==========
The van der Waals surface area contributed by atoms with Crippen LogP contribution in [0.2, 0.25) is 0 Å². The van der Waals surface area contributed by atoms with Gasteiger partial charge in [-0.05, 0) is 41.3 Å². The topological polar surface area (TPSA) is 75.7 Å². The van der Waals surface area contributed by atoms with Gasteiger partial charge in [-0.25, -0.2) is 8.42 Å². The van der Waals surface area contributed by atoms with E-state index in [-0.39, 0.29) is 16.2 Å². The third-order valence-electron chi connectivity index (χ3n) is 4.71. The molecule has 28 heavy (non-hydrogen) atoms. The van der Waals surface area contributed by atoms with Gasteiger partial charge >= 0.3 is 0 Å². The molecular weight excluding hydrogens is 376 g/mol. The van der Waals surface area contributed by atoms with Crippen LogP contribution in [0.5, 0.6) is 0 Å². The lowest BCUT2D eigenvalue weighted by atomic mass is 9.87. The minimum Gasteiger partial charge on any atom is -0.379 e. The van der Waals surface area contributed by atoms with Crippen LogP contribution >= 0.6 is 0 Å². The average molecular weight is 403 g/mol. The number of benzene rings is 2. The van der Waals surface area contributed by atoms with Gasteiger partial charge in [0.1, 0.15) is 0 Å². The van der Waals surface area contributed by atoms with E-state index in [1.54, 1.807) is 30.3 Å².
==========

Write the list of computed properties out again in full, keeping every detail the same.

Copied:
The van der Waals surface area contributed by atoms with Crippen LogP contribution in [0.2, 0.25) is 0 Å². The van der Waals surface area contributed by atoms with Gasteiger partial charge in [-0.05, 0) is 41.3 Å². The topological polar surface area (TPSA) is 75.7 Å². The van der Waals surface area contributed by atoms with Gasteiger partial charge in [-0.25, -0.2) is 8.42 Å². The van der Waals surface area contributed by atoms with E-state index in [-0.39, 0.29) is 16.2 Å². The third-order valence-electron chi connectivity index (χ3n) is 4.71. The molecule has 28 heavy (non-hydrogen) atoms. The van der Waals surface area contributed by atoms with Gasteiger partial charge >= 0.3 is 0 Å². The molecular weight excluding hydrogens is 376 g/mol. The van der Waals surface area contributed by atoms with Crippen LogP contribution in [0.5, 0.6) is 0 Å². The lowest BCUT2D eigenvalue weighted by atomic mass is 9.87. The minimum Gasteiger partial charge on any atom is -0.379 e. The van der Waals surface area contributed by atoms with Crippen LogP contribution >= 0.6 is 0 Å². The average molecular weight is 403 g/mol. The number of benzene rings is 2. The van der Waals surface area contributed by atoms with Gasteiger partial charge in [0.1, 0.15) is 0 Å². The van der Waals surface area contributed by atoms with E-state index in [1.54, 1.807) is 30.3 Å².